Viral disease, sometimes referred to as "wilt",
is naturally ocurring in virtually all gypsy moth
The Disease is caused by a nucleopolyhedrosis virus (NPV).
This name is derived by the existence of a a matirix of
polyhedral protiens that surround the viral DNA.
These polyhedra are large and can be seen under a light
Infection occurrs when caterpillars
eat foliage contaminated with viral oclusion bodies.
This pathogen invades through the gut wall, reproducing rapidly
in internal tissue causing the disintegration of internal
organs and the death of the host caterpillar.
Eventually, the host ruptures, distributing
viral oclusion bodies into the environment which serve
to infect other individuals.
Virus particles can persist in the soil.
Virus can persist in low density gypsy moth populations
but causes very little mortality when populations are low.
However, when gypsy moth populations are high,
massive propogation of virus occurrs, resulting in very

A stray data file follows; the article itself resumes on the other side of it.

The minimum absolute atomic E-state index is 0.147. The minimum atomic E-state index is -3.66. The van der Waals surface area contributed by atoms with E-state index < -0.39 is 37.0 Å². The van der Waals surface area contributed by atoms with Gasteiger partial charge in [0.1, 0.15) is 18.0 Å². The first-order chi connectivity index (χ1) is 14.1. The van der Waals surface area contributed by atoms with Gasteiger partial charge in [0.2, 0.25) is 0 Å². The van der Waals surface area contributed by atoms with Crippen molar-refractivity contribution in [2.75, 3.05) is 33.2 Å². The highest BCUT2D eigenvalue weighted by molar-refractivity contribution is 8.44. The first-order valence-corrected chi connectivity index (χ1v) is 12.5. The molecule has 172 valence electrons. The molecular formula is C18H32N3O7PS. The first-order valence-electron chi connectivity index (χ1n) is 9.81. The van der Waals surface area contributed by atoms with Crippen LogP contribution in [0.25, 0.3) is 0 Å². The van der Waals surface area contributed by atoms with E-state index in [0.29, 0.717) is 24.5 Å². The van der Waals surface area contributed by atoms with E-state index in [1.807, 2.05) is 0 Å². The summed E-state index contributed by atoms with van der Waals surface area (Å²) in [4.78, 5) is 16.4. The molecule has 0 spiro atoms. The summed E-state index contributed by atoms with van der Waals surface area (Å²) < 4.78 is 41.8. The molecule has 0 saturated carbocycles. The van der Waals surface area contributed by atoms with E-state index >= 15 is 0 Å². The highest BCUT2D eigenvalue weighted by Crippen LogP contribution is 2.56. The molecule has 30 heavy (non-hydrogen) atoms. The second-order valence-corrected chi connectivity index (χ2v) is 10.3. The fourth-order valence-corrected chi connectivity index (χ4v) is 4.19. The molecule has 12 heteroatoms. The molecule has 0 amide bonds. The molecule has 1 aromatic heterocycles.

high levels of host mortality.
This phenomenon is called an "epizootic" and is the
most common cause of the collapse of high density gypsy
There has been considerable research that has gone on
to develop the gypsy moth NPV as a biological pesticide.
This material, referred to as
is currently used in limitted quantities for suppressing
gypsy moth outbreaks.
Gypsy moth virus life cycle: viral occlusion bodies (OB)
(A) dissolve in the insect's gut liberating nonoccluded virus (NOV) that enters the midgut
(B) and eventually passes through to the hemocoel. There NOV enters hemocytes and other cell types and replicates
(C), producing more NOV (D) and OB (E). Cells eventually rupture releasing
NOV and OB into the hemocoel.
The insect dies (F) 10-14 days after consuming the virus.
(photo from Reardon, Podgwaite, Zerillo. 1996. Gypcheck - The Gypsy Moth
Nucleopolyhedrosis Virus Product. USDA FS FHTET-96-16.)